topped Wall Street earnings expectations when it released its quarterly results Thursday, but an aggressive share buyback plan -- rather than a solid performance from its businesses -- was the main growth engine.
The Hoffman Estates, Ill.-based company, the nation's second-largest retailer after
and in dire need of a turnaround, said fourth-quarter net income was $639 million, or $1.91 a share, compared with $740 million, or $1.98 a share, in the same period last year. Those figures exclude charges of $197 million, or 59 cents a share, associated with closing 89 stores and 2,400 job cuts announced in early January in the wake of a dismal holiday shopping season.
Analysts polled by
First Call/Thomson Financial
expected the company to earn $1.87 a share. Revenue for the quarter was $12.4 billion, compared with $12.1 billion a year ago.
However, the company's share repurchase plan, which removes some shares from circulation and thus boosts the amount of earnings per share, made a significant contribution to earnings per share. "The results benefited greatly from stock buybacks," Alan Lacy, Sears' chairman and chief executive, told analysts in a conference call. "But operationally, we fell short of expectations. The holidays were a disappointment."
About 14 cents a share was due to the share buyback program, which pulled 10% of the company's shares from the marketplace.
"Given that we are overstored -- there's too many stores in this country -- where do you put your money?" said Karen Sack, an analyst at
Standard & Poor's Equity Group
. "It's OK, but over the long term you want to see a growth strategy." (Sack is neutral on Sears stock, and her firm doesn't do underwriting.)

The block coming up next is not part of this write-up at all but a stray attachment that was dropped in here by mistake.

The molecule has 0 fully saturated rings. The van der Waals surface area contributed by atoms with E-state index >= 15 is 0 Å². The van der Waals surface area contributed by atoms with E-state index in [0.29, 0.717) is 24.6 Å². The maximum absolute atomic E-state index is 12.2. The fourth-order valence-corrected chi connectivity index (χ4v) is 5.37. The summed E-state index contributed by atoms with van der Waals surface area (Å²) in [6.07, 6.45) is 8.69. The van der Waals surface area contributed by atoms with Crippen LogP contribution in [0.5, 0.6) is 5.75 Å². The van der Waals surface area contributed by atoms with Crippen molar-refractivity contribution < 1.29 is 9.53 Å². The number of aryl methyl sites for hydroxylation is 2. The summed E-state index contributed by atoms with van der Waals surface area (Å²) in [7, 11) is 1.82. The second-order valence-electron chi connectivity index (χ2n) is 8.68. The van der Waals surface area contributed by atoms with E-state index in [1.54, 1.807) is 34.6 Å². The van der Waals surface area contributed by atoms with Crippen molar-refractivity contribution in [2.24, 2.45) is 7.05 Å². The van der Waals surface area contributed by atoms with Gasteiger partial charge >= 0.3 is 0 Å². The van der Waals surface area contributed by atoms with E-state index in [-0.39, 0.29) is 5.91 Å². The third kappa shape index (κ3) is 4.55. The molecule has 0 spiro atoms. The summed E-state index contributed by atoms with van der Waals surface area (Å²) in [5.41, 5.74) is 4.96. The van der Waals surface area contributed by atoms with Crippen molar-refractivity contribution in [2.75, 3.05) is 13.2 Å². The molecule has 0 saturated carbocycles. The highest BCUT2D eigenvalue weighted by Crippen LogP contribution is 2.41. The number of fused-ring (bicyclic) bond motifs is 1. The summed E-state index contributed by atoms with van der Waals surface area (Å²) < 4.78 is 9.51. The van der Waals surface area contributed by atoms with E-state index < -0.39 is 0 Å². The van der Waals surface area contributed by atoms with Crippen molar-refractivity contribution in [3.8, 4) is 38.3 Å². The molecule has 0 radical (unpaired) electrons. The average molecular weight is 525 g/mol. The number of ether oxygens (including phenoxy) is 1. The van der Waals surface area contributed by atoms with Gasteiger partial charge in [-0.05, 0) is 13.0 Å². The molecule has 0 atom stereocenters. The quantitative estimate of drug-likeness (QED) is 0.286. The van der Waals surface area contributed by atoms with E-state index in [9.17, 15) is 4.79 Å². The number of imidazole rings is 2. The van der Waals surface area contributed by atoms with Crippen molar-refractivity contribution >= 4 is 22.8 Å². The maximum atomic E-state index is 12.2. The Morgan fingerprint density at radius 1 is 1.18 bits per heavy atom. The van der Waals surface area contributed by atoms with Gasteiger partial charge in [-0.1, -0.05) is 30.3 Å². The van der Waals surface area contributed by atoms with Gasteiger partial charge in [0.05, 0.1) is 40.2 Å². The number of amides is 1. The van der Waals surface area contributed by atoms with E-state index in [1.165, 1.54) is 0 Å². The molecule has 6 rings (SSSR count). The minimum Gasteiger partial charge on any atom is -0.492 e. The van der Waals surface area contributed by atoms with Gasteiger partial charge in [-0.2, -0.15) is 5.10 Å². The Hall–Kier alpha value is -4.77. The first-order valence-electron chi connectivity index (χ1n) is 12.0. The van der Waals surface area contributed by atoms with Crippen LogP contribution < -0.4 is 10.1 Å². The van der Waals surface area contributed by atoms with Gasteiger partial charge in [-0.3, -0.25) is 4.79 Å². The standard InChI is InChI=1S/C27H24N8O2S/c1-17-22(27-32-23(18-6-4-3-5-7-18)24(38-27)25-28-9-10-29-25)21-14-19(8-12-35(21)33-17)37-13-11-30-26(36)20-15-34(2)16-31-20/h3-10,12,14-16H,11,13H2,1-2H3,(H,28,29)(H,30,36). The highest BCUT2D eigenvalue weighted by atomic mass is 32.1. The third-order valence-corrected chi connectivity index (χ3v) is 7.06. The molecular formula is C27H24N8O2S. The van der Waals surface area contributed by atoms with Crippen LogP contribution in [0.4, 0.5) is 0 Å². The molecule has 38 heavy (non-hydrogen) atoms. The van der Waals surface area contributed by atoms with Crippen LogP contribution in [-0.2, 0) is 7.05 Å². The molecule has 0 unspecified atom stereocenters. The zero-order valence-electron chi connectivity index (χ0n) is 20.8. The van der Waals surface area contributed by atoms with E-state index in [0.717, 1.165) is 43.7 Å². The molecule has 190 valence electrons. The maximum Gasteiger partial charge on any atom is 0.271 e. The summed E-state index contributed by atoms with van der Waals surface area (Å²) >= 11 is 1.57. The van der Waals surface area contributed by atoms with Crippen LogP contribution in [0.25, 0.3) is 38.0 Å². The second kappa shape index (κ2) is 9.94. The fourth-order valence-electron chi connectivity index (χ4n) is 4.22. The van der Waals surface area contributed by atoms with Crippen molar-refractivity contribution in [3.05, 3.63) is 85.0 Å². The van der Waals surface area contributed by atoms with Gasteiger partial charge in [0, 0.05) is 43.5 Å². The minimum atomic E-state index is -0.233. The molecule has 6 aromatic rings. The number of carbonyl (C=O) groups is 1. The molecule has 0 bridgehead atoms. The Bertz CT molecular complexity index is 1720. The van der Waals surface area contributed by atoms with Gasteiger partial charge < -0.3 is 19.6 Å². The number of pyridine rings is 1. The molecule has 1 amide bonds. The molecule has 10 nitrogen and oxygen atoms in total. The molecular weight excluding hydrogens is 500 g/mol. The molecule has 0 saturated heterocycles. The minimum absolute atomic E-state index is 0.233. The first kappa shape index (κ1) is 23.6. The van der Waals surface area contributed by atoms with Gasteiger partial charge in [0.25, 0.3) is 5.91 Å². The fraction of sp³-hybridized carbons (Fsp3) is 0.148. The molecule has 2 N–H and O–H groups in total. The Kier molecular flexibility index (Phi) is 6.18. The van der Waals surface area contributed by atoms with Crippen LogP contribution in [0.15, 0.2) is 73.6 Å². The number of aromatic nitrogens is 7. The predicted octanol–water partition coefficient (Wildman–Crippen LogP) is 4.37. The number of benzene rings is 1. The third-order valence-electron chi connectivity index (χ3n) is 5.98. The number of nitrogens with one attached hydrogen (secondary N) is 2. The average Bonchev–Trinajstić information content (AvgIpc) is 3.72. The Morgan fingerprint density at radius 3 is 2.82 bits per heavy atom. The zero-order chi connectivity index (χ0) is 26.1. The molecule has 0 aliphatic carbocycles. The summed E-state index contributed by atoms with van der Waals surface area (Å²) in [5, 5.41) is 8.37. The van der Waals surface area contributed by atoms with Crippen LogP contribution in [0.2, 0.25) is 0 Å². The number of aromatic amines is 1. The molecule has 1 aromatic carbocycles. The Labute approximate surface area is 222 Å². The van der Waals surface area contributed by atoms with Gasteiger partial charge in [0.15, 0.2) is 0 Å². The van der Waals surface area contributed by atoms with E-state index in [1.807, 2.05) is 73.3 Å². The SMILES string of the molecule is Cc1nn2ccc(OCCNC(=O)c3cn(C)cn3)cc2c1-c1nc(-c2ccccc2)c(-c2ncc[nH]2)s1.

Much of Sears' growth plans center around its home furnishing chain, The Great Indoors. It plans to boost its capital expenditure program in 2001 to $1.4 billion from $1.1 billion, mainly to open 10 new such stores.
"If the question is, 'Are they buying back shares in lieu of growing the business?' " said Mark Picard, an analyst at
, "I would say that they are doing both simultaneously." (Picard rates Sears stock an outperform, and his firm hasn't done underwriting for the retailer.)
The company said it would continue to buy back shares in 2001.
Sears is among the trio of venerable, old-school American retail names -- the two others being
-- that have fallen from favor among shoppers and investors. All three have lost a considerable amount of market share to
, which has gained a reputation for being more fashion savvy than its rivals. Kohl's also has attracted legions of investors, and its stock trades at nosebleed levels -- more than 72 times trailing earnings -- while Sears'
price-to-earnings ratio is less than 8.
Concerns about the company's credit business and a jump in appliance inventories weighed on analysts' minds during the conference call Thursday morning. Revenue from its credit business declined 5%, or about $15 million, in the quarter, reflecting lower Sears Card balances, but was partially offset by growth in revenue from its Sears Gold MasterCard.
While delinquencies recently had been in decline, the fourth quarter saw them remain flat from the prior quarter. But the company said it's comfortable with the quality of its credit assets. "At the moment, we're seeing a leveling off of trends," says Lacy. "We don't see negative trends."
On the inventory side, the company had stockpiled $5.5 billion worth of goods at the end of the fourth quarter, up 8% from a year ago. The buildup was mainly in appliances and tools, while apparel inventories were modest.
The company gave investors guidance for 2001, saying that a slowing economy will create challenges, particularly in the first half. It said earnings per share should rise in the high single- to low double-digits on a percentage basis for the year, in line with analysts' expectations, according to First Call.